Seriously, how clearer do we have to make it that if a country imposes an official vaccination requirement because they have presence of the Aedes aegypti mosquito in their territory, they mean business?!
Too familiar with local bureaucracy – it’s forms for EVERYTHING, for crossing the border, for extending visa, for residency, with 3 types of photo and 4 different colors of the background, and don’t dare lose any of them because if you do – a fine, if you can’t find the one they’re asking for – a fine, if it’s not the original one – a fine.
So too familiar with local bureaucracy, I call the hotel reception, the best source of ANY local information on the planet (the FBI could learn from them).
And really – the reception not only puts me in touch with someone who’s “got contacts,” but the certificates they provide are pristine legit. All we have to do is to pay a 100 Bs for this criminal transaction, and fill them out. Hard not to be impressed!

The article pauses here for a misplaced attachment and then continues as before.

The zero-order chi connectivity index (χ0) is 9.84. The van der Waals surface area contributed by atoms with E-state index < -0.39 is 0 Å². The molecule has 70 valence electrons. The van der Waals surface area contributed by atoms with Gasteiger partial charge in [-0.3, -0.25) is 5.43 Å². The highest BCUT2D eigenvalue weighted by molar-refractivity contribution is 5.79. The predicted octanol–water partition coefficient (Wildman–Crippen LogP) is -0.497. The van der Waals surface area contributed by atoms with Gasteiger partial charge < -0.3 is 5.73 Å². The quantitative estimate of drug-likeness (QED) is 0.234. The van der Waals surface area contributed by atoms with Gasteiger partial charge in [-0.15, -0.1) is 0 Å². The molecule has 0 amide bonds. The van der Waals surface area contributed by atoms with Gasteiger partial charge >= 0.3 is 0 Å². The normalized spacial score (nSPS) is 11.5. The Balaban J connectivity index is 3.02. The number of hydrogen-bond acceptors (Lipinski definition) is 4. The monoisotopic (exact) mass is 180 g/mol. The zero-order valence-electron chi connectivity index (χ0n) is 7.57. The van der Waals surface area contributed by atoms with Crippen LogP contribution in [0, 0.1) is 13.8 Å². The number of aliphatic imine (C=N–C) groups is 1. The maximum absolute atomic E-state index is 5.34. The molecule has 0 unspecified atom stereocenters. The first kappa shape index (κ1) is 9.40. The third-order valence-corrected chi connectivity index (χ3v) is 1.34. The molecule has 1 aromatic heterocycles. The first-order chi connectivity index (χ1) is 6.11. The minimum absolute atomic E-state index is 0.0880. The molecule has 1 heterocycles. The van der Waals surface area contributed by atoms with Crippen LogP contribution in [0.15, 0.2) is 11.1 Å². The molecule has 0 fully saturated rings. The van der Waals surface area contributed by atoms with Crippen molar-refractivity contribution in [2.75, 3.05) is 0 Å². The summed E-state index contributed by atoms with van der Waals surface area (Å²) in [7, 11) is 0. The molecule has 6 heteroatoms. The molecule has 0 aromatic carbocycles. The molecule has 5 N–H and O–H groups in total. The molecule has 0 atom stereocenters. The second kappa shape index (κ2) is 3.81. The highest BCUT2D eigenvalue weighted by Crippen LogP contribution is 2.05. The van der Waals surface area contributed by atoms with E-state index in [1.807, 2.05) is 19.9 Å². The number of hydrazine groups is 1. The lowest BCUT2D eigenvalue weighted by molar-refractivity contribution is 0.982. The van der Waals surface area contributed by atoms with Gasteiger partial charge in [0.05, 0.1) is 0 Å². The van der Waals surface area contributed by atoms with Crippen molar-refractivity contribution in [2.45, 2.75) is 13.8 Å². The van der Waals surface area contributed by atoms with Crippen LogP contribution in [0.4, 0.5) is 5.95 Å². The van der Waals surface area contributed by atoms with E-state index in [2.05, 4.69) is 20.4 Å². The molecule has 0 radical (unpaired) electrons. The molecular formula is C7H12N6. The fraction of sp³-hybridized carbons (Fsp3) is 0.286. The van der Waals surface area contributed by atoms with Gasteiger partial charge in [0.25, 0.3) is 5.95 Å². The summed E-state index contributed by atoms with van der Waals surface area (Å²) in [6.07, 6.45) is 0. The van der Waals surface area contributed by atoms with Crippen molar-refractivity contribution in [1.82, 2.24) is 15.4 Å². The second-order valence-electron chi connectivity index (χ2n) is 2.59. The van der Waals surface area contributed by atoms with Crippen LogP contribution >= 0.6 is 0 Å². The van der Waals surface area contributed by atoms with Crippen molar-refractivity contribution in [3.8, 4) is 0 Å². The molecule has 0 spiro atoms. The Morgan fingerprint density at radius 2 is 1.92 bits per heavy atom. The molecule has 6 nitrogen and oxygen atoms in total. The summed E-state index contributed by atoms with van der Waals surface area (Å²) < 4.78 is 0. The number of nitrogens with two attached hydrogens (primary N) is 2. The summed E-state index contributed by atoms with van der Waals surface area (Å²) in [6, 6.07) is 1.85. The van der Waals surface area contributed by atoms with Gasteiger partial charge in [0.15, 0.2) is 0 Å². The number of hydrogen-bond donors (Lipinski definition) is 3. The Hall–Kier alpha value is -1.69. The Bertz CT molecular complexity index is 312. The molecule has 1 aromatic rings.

The next day, as if jinxing it, the tropical breeze we’ve been enjoying so far, turns into cold winds blowing in from the Argentinian pampas and sending the temperatures from 100 degrees to 50.
So, back to our original condition of refrigerated fettuccine.
“Do you speak Brazilian, too?” Someone wants to know while we’re crossing the land border into Brazil. Still picking clove out of my teeth – the last night was another night of street food with a choice between a plate of salteñas, the Bolivian-style empanadas, and cuñapés, the yuca and cheese bread balls – I watch with disbelief, as the immigration officers are waving everybody through, not bothering to ask for the certificates. Aren’t they required to do so by law?!
“Yeah, just like I speak Mexican in Mexico!”
And when I find out that Carlos Castaneda didn’t write his Teachings of Don Juan in Spanish BUT in English, since he was a naturalized American and not a real Peruvian, I have no other option but to turn on CAPS LOCK!